Re: Updating BCP 10 -- NomCom ELEGIBILITY

Dave Cridland <dave@cridland.net> Fri, 13 February 2015 20:53 UTC

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Date: Fri, 13 Feb 2015 20:53:00 +0000
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Subject: Re: Updating BCP 10 -- NomCom ELEGIBILITY
From: Dave Cridland <dave@cridland.net>
To: "Murray S. Kucherawy" <superuser@gmail.com>
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On 13 February 2015 at 18:55, Murray S. Kucherawy <superuser@gmail.com>
wrote:

> On Fri, Feb 13, 2015 at 9:44 AM, Dave Cridland <dave@cridland.net> wrote:
>
>> c) The "NomCom eligibility" rules govern essentially any say in the
>> leadership of the IETF.
>>
>
> I disagree.  "Eligibility for NomCom" and "having a say in IETF
> leadership" are not synonyms.
>
>
That's true to the extent that a sitting NomCom listens to feedback without
considering the "NomCom eligibility" of the person providing it, yes.

However it's considerably harder for me to, for example, get an RFC 3777
Recall action going, since my say explicitly does not count there.

So I admit I'm not wholly right, but I'm not wholly wrong either.

A sensible way of managing this change to avoid disruption would be to
>> provide several distinct criteria for eligibility, and select from each
>> pool proportionally, changing the proportions over time. So recall, for
>> example, might need 15 meeting attendees and 5 people qualifying under
>> active participation rules to initiate, gradually changing to emphasize
>> active participation.
>>
>
> This might be a reasonable starting point.  What are your thoughts on
> Michael's proposals for measuring active participation?
>
>
Essentially on the right track, but not right.

0) I'm happy to include "attended meeting", though I think there'd be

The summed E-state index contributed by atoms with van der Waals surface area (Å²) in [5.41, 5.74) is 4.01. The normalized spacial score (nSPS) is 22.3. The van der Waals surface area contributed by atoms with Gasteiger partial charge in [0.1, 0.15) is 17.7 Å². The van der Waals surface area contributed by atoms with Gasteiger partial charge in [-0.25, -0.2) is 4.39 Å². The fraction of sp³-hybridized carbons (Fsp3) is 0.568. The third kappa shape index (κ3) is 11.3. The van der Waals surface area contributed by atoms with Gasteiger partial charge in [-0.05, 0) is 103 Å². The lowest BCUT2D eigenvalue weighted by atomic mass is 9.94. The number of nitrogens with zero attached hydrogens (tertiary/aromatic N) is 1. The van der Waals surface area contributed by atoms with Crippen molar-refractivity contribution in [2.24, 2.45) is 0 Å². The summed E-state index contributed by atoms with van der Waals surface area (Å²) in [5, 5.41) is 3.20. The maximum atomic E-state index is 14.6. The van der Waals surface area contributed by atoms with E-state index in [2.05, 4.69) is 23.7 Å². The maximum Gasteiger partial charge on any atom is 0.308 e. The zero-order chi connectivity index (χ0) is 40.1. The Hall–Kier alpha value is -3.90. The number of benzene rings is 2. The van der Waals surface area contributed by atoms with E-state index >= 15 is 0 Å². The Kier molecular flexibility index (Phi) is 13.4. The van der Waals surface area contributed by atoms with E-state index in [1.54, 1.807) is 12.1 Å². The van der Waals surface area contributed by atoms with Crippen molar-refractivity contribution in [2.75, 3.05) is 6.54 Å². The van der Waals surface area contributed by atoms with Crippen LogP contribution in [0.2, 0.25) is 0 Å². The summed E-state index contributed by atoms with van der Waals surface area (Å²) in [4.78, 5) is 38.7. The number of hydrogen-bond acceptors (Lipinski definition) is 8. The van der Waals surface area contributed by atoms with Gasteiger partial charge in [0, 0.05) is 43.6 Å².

significant value in expressing it as a percentage of working group
sessions over the past one/two years, rather than just attendance to the
meeting in general. Again, I hear what people say about hallway discussions
and I don't disagree about the value there, but my gut feeling is that this
would be a metric more closely approximating what is sought here. But maybe
this doesn't matter.

1) AUTH48 is interesting as a metric; it's clearly an indicator of a
document actually getting published, and one that doesn't get delayed
outside the author's control unlike publication. Moreover, anyone going
through AUTH48 has had to deal with an IESG telechat on their document;
that's extremely useful experience in leadership selection. Possibly "last
call" and "telechat" are also good enough - and interesting in as much as a
document that "fails" last call is arguably as important a contribution as
one that goes on to publication.

Document shepherds and working group chairs are both clearly contributing.

I'd say that authors should be included here (and I'd go for "active"
authors in the document uploader sense), but perhaps that's covered by the
next item.

2) I think the document uploader concept is good, but limiting the
documents to only those which get scheduled time in a WG session isn't so
good; some WGs don't meet often, or even at all, and a document that's so
well crafted that it doesn't need discussion in a face to face meeting is a
really good document in my opinion. Clearly we don't want arbitrary
documents either. Any WG document would seem a "good" contribution, and I
suspect any document with a shepherd assigned should be safe, too, since
that effectively implies an expectation to publish.

3) This works for WGs that use a ticketing system and have meetings. Not
sure what percentage that actually is.

I understand that Michael is trying to propose a metric for adequately
measuring working group participation, but I don't think such a metric
exists.

We could have each active working group just submit up to X names agreed by
rough consensus any time an eligible pool is needed (ie, during NomCom
calls for volunteers). This is harder to deal with for Recall actions,
though.

4) I currently do this for the XSF Board, so it seems reasonable to me.
Again, this would provide very good experience of the incumbent leadership,
which'd seem useful to have in the core of NomCom.

Other observations:

a) I think that (0), (4), and (1-3) fit in different pools. You don't want,
I suspect, a NomCom filled with only I* meeting scribes, for example. To
put it another way, applying quotas (minimal and maximal) to the make-up of
the NomCom is fine, and quite interesting. (Thought experiment: What would
happen if the NomCom was exclusively made up from Asian, African, and
female members? How would that affect the nominations?)

I suspect that pools/quotas also make the system much harder to game in
practise.

b) I think WG Chairs might be a pool as well.

c) I suspect that whichever way we do this, the potential influence of a WG
Chair increases as a result, and I'm unaware of an appeal action for WG
Chair selection. This might be my own ignorance, but either way we'll need
one.

Dave.